The hard work put in by healthcare teams can so quickly be negated by a simple medical error. Our patients are our priority, our very inspiration, and the idea that something we did or allowed caused harm to the patient is sobering. My friend’s son was born with a cystic kidney, needing to be removed soon after delivery. What should have been a relatively simple procedure became complicated when the doctor unknowingly removed the entire horseshoed kidney. 14 years and innumerable complications later, their family is still living with the repercussions of the medical error.
Perhaps it’s different when there’s no way to deny an error has been committed… there was no possible coverup. For the first few hours after the near-fatal mistake, though, the family was kept in the dark. Medical professionals were frantically running around them, but there was not much left to do.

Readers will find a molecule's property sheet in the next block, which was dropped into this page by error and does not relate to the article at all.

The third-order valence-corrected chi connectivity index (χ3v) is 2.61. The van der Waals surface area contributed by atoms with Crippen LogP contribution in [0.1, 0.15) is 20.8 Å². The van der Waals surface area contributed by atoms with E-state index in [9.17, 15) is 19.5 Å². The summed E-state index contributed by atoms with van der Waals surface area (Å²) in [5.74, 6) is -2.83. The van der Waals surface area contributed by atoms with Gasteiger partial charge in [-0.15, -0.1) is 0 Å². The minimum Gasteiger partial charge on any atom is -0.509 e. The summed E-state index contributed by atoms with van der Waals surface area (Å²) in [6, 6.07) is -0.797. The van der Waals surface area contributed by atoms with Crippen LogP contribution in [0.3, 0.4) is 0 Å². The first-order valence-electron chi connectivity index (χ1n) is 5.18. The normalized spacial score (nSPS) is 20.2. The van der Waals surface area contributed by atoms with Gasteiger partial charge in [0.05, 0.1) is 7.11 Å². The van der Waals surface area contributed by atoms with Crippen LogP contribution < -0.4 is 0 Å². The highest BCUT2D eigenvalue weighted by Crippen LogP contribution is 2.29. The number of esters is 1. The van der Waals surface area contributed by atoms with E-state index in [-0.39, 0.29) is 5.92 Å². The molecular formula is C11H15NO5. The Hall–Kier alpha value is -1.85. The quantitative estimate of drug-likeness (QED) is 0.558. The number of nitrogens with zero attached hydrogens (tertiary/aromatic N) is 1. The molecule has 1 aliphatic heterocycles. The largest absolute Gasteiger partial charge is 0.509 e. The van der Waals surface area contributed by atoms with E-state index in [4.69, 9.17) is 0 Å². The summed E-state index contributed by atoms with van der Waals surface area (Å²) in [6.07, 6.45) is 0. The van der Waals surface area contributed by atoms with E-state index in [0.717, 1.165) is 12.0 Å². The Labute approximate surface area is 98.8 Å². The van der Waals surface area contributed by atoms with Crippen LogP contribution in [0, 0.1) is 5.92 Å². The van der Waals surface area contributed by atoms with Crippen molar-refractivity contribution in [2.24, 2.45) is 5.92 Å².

In their case, they thank the Lord for bringing emotional healing. They ran into the surgeon who botched the operation at the hospital one day, and it proved to be such a cathartic experience for them. The family had already been working through the complexities of forgiveness, but hearing the physician’s heartfelt, tearful apology truly helped them move forward.
This is just one example of the cost of medical error. Surely we can do better, right? I want to believe that is so. I’m looking forward to this week at Telluride as we look at how we, as the next gen of medical professionals can secure patient safety and our own accountability.